By Alex MlynekUpdated Mar 29, 2017
Ages 5 to 8
Everyone at school has “those” shoes, and Jeremy wants some, too. But his family can’t afford new shoes and new winter boots at the same time. Eventually, his shoes fall apart, and he finds a pair of the cool ones at the thrift store, but they don’t fit. Rather than stuff his feet into them, he passes them on to a friend. Though reluctant to share at first, he comes to appreciate what he has, and that he was able to help someone else.
Social justice issues it addresses: Economic differences; giving; examination of wants versus needs.
Ages 4 to 8
Mindfulness expert Sara Marlowe recommends this book, co-written by the actress Jamie Lee Curtis, that rhymes its way through looking closely at the idea of winners and losers, and helping each other. “It has a really gentle way of teaching about advocacy and sticking up for people,” Marlowe says. “It could launch a conversation about how if you are in a more privileged position you are able to use your position to help others.”
Social justice issues it addresses: privilege; competitiveness.
Ages 7 to 9
Simply Read Books
Lillian, 7, is starting at a new school, and needs to bring in something for show-and-tell. But Lillian and her mother had to escape an abusive father and now live at a family shelter, and she doesn’t have anything to bring, which makes her incredibly anxious. This is the story of a girl who realizes that despite her lack of possessions, she has the power of imagination to help her.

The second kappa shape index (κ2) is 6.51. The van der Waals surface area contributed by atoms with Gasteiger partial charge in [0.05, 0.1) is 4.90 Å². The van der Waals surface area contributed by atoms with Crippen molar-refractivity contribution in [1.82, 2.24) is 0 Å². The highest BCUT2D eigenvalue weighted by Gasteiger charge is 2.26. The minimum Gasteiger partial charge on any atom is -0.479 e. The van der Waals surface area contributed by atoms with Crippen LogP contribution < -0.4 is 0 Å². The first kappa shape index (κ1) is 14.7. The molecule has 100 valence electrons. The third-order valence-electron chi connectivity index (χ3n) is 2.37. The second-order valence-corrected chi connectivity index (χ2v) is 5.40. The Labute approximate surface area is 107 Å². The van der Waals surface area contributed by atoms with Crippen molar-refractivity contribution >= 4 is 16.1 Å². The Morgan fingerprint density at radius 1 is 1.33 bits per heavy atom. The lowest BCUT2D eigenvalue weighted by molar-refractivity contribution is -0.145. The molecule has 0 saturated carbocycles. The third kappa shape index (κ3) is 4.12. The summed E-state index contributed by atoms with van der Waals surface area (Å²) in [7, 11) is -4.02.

Social justice issues it addresses: Gender-based violence; economic inequality.
Ages 4 to 7
Anna’s family are Low German-speaking Mennonites who come to Canada from Mexico each spring to work as farm labourers, since they are unable to make a living at home. This award-winning book with lovely illustrations introduces kids to the effects of migrant work on children and families.
Social justice issues it addresses: Migrant workers; working conditions.
Ages 3 to 8
Shannon Babcock, projector coordinator of Québec Reading Connection, recommends this award-winning picture book about a girl named Malaika who wants a costume for Carnival so she can dance in the parade. Her mother, who had to move away to Canada to find a good job that would support her family, was supposed to send money back for one, but the money doesn’t arrive. Malaika’s grandmother (who is raising her) has a hand-me-down costume that doesn’t quite fit the bill. With the help of her community, Malaika gets to dance in a beautiful custom-made peacock costume.
Social justice issues it addresses: Global immigration; economic differences; community building.
Read more: Kid volunteers: Raising children who give back Food banks: What they need, what they don't Are you talking about race, power and justice with your kids?